Among other considerations, compliance teams may want to update references to “accredited investor” definitions in applicable policies and procedures, other compliance documents, and fund documents; and check to see if any investor onboarding protocols can or should be changed. Please let us know if you would like some assistance with these updates.

Addressing the larger context for a moment, the amendments reportedly will increase a business’s ability to raise capital as many companies limit their offerings to accredited investors, because, generally, there is a limit to how many non-accredited investors can participate, and the issuer’s disclosure obligations to those non-accredited investors are at times different and sometimes considered more burdensome. Said another way, additional investors now will have access to private companies that prior to the amendments were off-limits. The push for the amendments has been brewing, in particular following the Jumpstart Our Business Startups (JOBS) Act in 2012.  Additionally, per the Dodd-Frank Wall Street Reform and Consumer Protection Act, the SEC must review at least once every four years the definition of “accredited investor” as it relates to natural persons.

For those interested in the policy choices behind the decision, glimpses can be found in the Final Rule Release. There also is a Joint Statement issued by the two Commissioners who opposed the final decision, largely for failing to adequately protect investors (and in particular senior, also often known as “vulnerable,” investors) by not indexing to inflation, for example.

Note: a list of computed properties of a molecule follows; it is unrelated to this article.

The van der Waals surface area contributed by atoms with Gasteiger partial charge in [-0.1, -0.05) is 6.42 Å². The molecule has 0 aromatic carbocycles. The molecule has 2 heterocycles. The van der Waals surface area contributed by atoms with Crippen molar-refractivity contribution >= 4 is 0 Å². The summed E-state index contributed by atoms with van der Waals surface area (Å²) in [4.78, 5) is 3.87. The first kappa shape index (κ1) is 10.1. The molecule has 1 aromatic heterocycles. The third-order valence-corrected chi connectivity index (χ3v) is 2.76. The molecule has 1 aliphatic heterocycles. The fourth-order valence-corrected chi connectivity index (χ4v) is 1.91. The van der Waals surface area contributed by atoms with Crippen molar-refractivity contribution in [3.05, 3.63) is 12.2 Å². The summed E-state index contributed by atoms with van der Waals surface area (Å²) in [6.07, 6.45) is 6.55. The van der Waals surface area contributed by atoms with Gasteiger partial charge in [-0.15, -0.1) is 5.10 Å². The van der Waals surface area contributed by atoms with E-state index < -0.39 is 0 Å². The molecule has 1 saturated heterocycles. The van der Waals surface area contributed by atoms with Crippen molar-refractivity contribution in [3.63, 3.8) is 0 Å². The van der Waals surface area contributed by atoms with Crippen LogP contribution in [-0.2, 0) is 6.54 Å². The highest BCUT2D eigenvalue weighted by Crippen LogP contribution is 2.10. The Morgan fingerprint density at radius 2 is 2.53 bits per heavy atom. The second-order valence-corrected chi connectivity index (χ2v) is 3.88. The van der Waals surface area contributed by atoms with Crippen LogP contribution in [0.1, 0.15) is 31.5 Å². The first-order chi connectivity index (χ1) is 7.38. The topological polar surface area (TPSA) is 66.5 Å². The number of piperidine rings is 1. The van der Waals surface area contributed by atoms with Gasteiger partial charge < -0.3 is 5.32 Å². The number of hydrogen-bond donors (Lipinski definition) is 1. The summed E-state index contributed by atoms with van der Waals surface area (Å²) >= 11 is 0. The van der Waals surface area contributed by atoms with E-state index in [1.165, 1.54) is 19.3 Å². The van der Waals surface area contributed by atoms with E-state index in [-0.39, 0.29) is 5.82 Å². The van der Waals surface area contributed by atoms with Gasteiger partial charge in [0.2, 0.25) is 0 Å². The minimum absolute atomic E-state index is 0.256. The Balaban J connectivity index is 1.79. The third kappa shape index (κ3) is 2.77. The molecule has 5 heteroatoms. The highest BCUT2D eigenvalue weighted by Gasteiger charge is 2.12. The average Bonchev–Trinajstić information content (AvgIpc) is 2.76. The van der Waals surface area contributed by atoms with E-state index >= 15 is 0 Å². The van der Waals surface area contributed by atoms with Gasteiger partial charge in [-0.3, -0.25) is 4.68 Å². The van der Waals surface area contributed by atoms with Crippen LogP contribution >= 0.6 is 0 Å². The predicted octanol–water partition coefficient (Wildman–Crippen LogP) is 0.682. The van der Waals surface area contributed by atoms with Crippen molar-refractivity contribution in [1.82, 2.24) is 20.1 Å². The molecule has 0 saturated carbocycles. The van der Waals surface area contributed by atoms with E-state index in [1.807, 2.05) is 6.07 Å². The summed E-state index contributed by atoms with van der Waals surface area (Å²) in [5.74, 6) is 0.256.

In issuing the Joint Statement, the two Commissioners revealed their concern that “there is a great deal we simply do not know about how the private market functions:  (1) “We don’t know how many investors participate in these offerings.” (2) “We can’t distinguish individual investors who participate in such offerings from institutions.” (3) “We don’t know how much they invest or how they fare.” (4) “We can’t say with confidence how many private offerings even take place.” And, (5) We don’t know how many investors will be newly eligible for private offerings under these amendments.”

The dissenting Commissioners attributed much of these knowledge deficiencies to the lack of information in Form D filings. So, perhaps we will see changes to the Form D in the future. As the two said, the Commission had previously “put out a rule proposal aimed in part at enhancing our visibility into private offerings claiming exemptions from registration pursuant to Regulation D,” but the Commission never completed that rulemaking.